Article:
The Transportation Security Administration’s (TSA) behavior detection program is under scrutiny by a new report released by the American Civil Liberties Union Wednesday. The nonprofit said the TSA knows the screening tactics used by the agency are “unscientific” and “unreliable.”
Through the detection program, TSA officials nationwide look out for behaviors that are associated with fear, stress or deception. Officers then flag certain individuals for a more thorough inspection and questioning. However, the tactics have been linked to racial profiling, according to the report.
The analysis comes after President Donald Trump’s immigration executive order barring individuals from seven predominantly-Muslim countries from entering the United States. The order spurred protests across airports nationwide.
The ACLU claims the program has long been criticized as “unscientific, ineffective, and wasteful,” adding that it has been blamed by passengers for racial and religious profiling. The report also said agency officers themselves believe the program includes racial and religious profiling, something former TSA officials have said before. One former TSA official called the screening program a “racial profiling program,” according to a 2012 New York Times report.
“Given the anti-Muslim policies coming from the Trump administration, the TSA should not be allowed to retain a program that can be used as a cover for racial and religious profiling,” the ACLU said.
The nonprofit reviewed 13,000 documents obtained from the TSA through a Freedom of Information Act lawsuit, which reveal the TSA’s own files discredit the screening process.
Among documents seen by the ACLU were various files that show bias against Arabs, Muslims and those of Middle Eastern or South Asian descent. The documents included an image used in a 2012 TSA-authored presentation titled “Femme Fatale: Female Suicide Bombers,” which stereotyped Muslims and women.
“Those records highlight the ease with which behavioral indicators can be used as a pretext for harassing minorities and disfavored groups,” the ACLU said.
Documents also show the TSA expanded its behavior detection program and surveillance techniques. For example, in 2009, the TSA broadened the program beyond security checkpoints at airports, allowing program officers, some on plain clothes, to scatter throughout the entire airport and keep an eye on travelers. Officials also engaged in casual conversations to get more information from passengers.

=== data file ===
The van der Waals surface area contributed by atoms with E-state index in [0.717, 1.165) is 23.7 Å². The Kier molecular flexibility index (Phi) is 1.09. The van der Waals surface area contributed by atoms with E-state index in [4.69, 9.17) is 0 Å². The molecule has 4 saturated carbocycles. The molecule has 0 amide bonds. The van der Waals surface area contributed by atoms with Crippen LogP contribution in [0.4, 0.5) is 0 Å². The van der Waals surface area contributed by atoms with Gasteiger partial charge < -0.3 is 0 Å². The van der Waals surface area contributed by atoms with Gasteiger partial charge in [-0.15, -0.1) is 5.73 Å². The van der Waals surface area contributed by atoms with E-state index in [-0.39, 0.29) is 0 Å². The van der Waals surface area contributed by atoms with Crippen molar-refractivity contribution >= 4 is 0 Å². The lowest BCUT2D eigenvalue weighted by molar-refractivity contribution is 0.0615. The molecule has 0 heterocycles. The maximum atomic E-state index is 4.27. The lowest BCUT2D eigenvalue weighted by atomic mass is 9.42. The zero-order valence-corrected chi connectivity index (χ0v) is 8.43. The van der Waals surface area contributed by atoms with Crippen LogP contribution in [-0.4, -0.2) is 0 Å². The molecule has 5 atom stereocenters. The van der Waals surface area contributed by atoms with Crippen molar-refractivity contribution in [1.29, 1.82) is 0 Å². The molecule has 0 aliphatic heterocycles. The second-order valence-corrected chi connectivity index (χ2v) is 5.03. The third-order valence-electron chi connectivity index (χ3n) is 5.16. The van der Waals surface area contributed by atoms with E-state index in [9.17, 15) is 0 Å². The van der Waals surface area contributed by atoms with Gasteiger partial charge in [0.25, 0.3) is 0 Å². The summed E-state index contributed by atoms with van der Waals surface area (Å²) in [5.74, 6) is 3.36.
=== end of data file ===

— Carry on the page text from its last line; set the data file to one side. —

“These techniques are troubling because travelers likely will assume that they may not simply ignore officers who converse with them,” said the ACLU, adding that avoiding contact with behavior detection officers can be deemed suspicious to officials.
The agency also overstated the scientific validity of the program, repeatedly assuring members of Congress that the process uses “objective criteria” and by saying it is “supported by leading experts in the field of behavioral science and law enforcement,” according to the ACLU.
“The TSA should phase out the behavior detection program. The available information shows that the program lacks scientific support and threatens civil liberties,” the ACLU concluded.
The nonprofit said the agency should also implement “a rigorous anti-discrimination training program” for all agency workers.
The TSA responded to the report and stated the agency “stands by its Behavior Detection capability.”
“TSA’s behavior detection approach is designed to identify and engage individuals who may be high-risk (e.g., possess malicious intent) on the basis of an objective process using behavioral indicators and thresholds, and then route them to additional security screening,” the agency said in an emailed statement. “It is one element of TSA’s efforts to mitigate threats against the traveling public, and is critical to TSA’s systems approach to deter, detect, and disrupt individuals who pose a threat to aviation.”